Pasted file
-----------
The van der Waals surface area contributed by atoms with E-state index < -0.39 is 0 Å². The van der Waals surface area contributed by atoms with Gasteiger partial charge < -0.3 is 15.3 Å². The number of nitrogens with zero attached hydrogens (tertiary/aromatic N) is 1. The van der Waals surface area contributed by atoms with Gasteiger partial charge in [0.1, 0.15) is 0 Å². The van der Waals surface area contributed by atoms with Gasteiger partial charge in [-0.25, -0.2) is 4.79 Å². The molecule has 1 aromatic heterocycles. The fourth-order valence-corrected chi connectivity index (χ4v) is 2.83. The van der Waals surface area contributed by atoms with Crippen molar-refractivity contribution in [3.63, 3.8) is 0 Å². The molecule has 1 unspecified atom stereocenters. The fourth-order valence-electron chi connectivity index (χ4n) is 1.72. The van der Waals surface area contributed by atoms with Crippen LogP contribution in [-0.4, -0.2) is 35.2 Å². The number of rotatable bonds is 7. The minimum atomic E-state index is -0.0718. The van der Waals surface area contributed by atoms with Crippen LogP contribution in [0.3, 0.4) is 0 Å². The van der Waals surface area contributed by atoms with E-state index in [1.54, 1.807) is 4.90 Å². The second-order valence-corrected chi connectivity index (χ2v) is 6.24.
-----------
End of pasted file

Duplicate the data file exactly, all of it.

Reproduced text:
The van der Waals surface area contributed by atoms with E-state index < -0.39 is 0 Å². The van der Waals surface area contributed by atoms with Gasteiger partial charge < -0.3 is 15.3 Å². The number of nitrogens with zero attached hydrogens (tertiary/aromatic N) is 1. The van der Waals surface area contributed by atoms with Gasteiger partial charge in [0.1, 0.15) is 0 Å². The van der Waals surface area contributed by atoms with Gasteiger partial charge in [-0.25, -0.2) is 4.79 Å². The molecule has 1 aromatic heterocycles. The fourth-order valence-corrected chi connectivity index (χ4v) is 2.83. The van der Waals surface area contributed by atoms with Crippen molar-refractivity contribution in [3.63, 3.8) is 0 Å². The molecule has 1 unspecified atom stereocenters. The fourth-order valence-electron chi connectivity index (χ4n) is 1.72. The van der Waals surface area contributed by atoms with Crippen LogP contribution in [-0.4, -0.2) is 35.2 Å². The number of rotatable bonds is 7. The minimum atomic E-state index is -0.0718. The van der Waals surface area contributed by atoms with Crippen LogP contribution in [0.3, 0.4) is 0 Å². The van der Waals surface area contributed by atoms with E-state index in [1.54, 1.807) is 4.90 Å². The second-order valence-corrected chi connectivity index (χ2v) is 6.24.